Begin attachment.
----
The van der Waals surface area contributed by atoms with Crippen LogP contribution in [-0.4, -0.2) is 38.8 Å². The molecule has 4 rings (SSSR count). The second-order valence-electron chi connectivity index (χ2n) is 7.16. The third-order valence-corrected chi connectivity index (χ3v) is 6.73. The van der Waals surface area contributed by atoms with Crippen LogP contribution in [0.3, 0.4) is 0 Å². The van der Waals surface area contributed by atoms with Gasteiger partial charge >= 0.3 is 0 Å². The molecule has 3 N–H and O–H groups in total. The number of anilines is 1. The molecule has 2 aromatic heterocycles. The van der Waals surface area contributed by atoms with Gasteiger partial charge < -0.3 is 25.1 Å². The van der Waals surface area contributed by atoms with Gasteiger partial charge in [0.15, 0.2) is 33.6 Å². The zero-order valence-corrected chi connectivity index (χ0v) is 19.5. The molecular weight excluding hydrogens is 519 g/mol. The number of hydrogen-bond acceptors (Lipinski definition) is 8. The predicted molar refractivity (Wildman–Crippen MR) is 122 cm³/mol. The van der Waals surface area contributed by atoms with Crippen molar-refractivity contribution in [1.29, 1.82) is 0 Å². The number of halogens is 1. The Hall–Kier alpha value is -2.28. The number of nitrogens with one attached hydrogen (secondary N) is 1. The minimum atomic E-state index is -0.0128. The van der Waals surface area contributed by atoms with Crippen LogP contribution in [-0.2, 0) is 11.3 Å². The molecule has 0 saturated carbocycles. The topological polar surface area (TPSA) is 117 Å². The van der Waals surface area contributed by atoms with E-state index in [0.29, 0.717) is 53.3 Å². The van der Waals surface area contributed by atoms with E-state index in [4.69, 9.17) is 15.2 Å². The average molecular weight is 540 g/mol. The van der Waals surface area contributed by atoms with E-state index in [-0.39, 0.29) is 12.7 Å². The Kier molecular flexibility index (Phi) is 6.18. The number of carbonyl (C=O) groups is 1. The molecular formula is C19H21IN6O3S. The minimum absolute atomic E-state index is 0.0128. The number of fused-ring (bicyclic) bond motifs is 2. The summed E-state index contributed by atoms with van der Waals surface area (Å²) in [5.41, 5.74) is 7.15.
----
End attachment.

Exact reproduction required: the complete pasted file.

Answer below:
The van der Waals surface area contributed by atoms with Crippen LogP contribution in [-0.4, -0.2) is 38.8 Å². The molecule has 4 rings (SSSR count). The second-order valence-electron chi connectivity index (χ2n) is 7.16. The third-order valence-corrected chi connectivity index (χ3v) is 6.73. The van der Waals surface area contributed by atoms with Crippen LogP contribution in [0.3, 0.4) is 0 Å². The van der Waals surface area contributed by atoms with Gasteiger partial charge >= 0.3 is 0 Å². The molecule has 3 N–H and O–H groups in total. The number of anilines is 1. The molecule has 2 aromatic heterocycles. The van der Waals surface area contributed by atoms with Gasteiger partial charge < -0.3 is 25.1 Å². The van der Waals surface area contributed by atoms with Gasteiger partial charge in [0.15, 0.2) is 33.6 Å². The zero-order valence-corrected chi connectivity index (χ0v) is 19.5. The molecular weight excluding hydrogens is 519 g/mol. The number of hydrogen-bond acceptors (Lipinski definition) is 8. The predicted molar refractivity (Wildman–Crippen MR) is 122 cm³/mol. The van der Waals surface area contributed by atoms with Crippen molar-refractivity contribution in [1.29, 1.82) is 0 Å². The number of halogens is 1. The Hall–Kier alpha value is -2.28. The number of nitrogens with one attached hydrogen (secondary N) is 1. The minimum atomic E-state index is -0.0128. The van der Waals surface area contributed by atoms with Crippen LogP contribution in [-0.2, 0) is 11.3 Å². The molecule has 0 saturated carbocycles. The topological polar surface area (TPSA) is 117 Å². The van der Waals surface area contributed by atoms with E-state index in [0.29, 0.717) is 53.3 Å². The van der Waals surface area contributed by atoms with E-state index in [4.69, 9.17) is 15.2 Å². The average molecular weight is 540 g/mol. The van der Waals surface area contributed by atoms with E-state index in [-0.39, 0.29) is 12.7 Å². The Kier molecular flexibility index (Phi) is 6.18. The number of carbonyl (C=O) groups is 1. The molecular formula is C19H21IN6O3S. The minimum absolute atomic E-state index is 0.0128. The number of fused-ring (bicyclic) bond motifs is 2. The summed E-state index contributed by atoms with van der Waals surface area (Å²) in [5.41, 5.74) is 7.15.